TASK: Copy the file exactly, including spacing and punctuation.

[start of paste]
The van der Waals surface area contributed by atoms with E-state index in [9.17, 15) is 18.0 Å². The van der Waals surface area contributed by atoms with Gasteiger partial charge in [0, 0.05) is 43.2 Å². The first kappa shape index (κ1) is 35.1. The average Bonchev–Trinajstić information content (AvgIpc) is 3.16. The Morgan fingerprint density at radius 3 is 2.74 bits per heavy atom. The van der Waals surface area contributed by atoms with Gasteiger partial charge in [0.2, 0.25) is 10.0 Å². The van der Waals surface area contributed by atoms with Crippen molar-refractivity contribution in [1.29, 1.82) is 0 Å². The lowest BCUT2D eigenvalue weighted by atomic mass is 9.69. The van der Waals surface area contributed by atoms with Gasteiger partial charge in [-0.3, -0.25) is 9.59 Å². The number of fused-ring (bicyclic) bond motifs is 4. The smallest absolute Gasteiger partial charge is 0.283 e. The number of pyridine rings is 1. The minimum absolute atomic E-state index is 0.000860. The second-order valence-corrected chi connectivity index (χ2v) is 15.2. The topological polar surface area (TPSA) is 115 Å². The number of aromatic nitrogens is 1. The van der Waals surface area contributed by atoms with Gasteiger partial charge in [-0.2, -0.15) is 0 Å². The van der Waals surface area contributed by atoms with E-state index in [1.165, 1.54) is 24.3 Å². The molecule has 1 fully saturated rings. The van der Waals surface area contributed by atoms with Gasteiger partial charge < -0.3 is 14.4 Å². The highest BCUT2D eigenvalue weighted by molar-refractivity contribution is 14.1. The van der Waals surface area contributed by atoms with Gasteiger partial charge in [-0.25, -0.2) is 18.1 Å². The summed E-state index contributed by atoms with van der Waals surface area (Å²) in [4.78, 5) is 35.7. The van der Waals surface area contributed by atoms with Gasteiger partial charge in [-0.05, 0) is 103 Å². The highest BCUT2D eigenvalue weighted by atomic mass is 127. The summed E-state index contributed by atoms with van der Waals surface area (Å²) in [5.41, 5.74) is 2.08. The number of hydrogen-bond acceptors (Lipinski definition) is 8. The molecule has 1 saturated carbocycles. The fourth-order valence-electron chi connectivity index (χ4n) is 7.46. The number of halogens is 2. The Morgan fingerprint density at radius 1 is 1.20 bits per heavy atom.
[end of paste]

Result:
The van der Waals surface area contributed by atoms with E-state index in [9.17, 15) is 18.0 Å². The van der Waals surface area contributed by atoms with Gasteiger partial charge in [0, 0.05) is 43.2 Å². The first kappa shape index (κ1) is 35.1. The average Bonchev–Trinajstić information content (AvgIpc) is 3.16. The Morgan fingerprint density at radius 3 is 2.74 bits per heavy atom. The van der Waals surface area contributed by atoms with Gasteiger partial charge in [0.2, 0.25) is 10.0 Å². The van der Waals surface area contributed by atoms with Crippen molar-refractivity contribution in [1.29, 1.82) is 0 Å². The lowest BCUT2D eigenvalue weighted by atomic mass is 9.69. The van der Waals surface area contributed by atoms with Gasteiger partial charge in [-0.3, -0.25) is 9.59 Å². The number of fused-ring (bicyclic) bond motifs is 4. The smallest absolute Gasteiger partial charge is 0.283 e. The number of pyridine rings is 1. The minimum absolute atomic E-state index is 0.000860. The second-order valence-corrected chi connectivity index (χ2v) is 15.2. The topological polar surface area (TPSA) is 115 Å². The number of aromatic nitrogens is 1. The van der Waals surface area contributed by atoms with Gasteiger partial charge in [-0.2, -0.15) is 0 Å². The van der Waals surface area contributed by atoms with E-state index in [1.165, 1.54) is 24.3 Å². The molecule has 1 fully saturated rings. The van der Waals surface area contributed by atoms with Gasteiger partial charge < -0.3 is 14.4 Å². The highest BCUT2D eigenvalue weighted by molar-refractivity contribution is 14.1. The van der Waals surface area contributed by atoms with Gasteiger partial charge in [-0.25, -0.2) is 18.1 Å². The summed E-state index contributed by atoms with van der Waals surface area (Å²) in [4.78, 5) is 35.7. The van der Waals surface area contributed by atoms with Gasteiger partial charge in [-0.05, 0) is 103 Å². The highest BCUT2D eigenvalue weighted by atomic mass is 127. The summed E-state index contributed by atoms with van der Waals surface area (Å²) in [5.41, 5.74) is 2.08. The number of hydrogen-bond acceptors (Lipinski definition) is 8. The molecule has 1 saturated carbocycles. The fourth-order valence-electron chi connectivity index (χ4n) is 7.46. The number of halogens is 2. The Morgan fingerprint density at radius 1 is 1.20 bits per heavy atom.